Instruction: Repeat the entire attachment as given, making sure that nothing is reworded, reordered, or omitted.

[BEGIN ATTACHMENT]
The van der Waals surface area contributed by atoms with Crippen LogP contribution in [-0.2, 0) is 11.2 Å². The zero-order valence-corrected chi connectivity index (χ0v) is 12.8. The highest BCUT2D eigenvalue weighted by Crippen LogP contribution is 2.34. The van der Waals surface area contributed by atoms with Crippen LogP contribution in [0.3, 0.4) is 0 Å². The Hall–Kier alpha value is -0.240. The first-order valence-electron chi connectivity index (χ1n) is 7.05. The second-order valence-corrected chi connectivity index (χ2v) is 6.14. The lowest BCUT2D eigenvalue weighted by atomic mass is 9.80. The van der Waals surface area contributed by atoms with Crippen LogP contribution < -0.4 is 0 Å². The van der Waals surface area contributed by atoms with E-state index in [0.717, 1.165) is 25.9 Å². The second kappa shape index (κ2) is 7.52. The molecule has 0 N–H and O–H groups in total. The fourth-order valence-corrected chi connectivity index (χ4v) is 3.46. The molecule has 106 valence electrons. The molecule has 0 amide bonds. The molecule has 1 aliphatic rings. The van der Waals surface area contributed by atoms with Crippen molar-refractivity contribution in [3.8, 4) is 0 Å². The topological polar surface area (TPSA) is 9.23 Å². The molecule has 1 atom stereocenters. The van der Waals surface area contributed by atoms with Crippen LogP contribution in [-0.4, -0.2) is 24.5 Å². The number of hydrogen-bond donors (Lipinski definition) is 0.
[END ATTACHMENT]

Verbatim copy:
The van der Waals surface area contributed by atoms with Crippen LogP contribution in [-0.2, 0) is 11.2 Å². The zero-order valence-corrected chi connectivity index (χ0v) is 12.8. The highest BCUT2D eigenvalue weighted by Crippen LogP contribution is 2.34. The van der Waals surface area contributed by atoms with Crippen LogP contribution in [0.3, 0.4) is 0 Å². The Hall–Kier alpha value is -0.240. The first-order valence-electron chi connectivity index (χ1n) is 7.05. The second-order valence-corrected chi connectivity index (χ2v) is 6.14. The lowest BCUT2D eigenvalue weighted by atomic mass is 9.80. The van der Waals surface area contributed by atoms with Crippen LogP contribution < -0.4 is 0 Å². The van der Waals surface area contributed by atoms with E-state index in [0.717, 1.165) is 25.9 Å². The second kappa shape index (κ2) is 7.52. The molecule has 0 N–H and O–H groups in total. The fourth-order valence-corrected chi connectivity index (χ4v) is 3.46. The molecule has 106 valence electrons. The molecule has 0 amide bonds. The molecule has 1 aliphatic rings. The van der Waals surface area contributed by atoms with Crippen molar-refractivity contribution in [3.8, 4) is 0 Å². The topological polar surface area (TPSA) is 9.23 Å². The molecule has 1 atom stereocenters. The van der Waals surface area contributed by atoms with Crippen LogP contribution in [-0.4, -0.2) is 24.5 Å². The number of hydrogen-bond donors (Lipinski definition) is 0.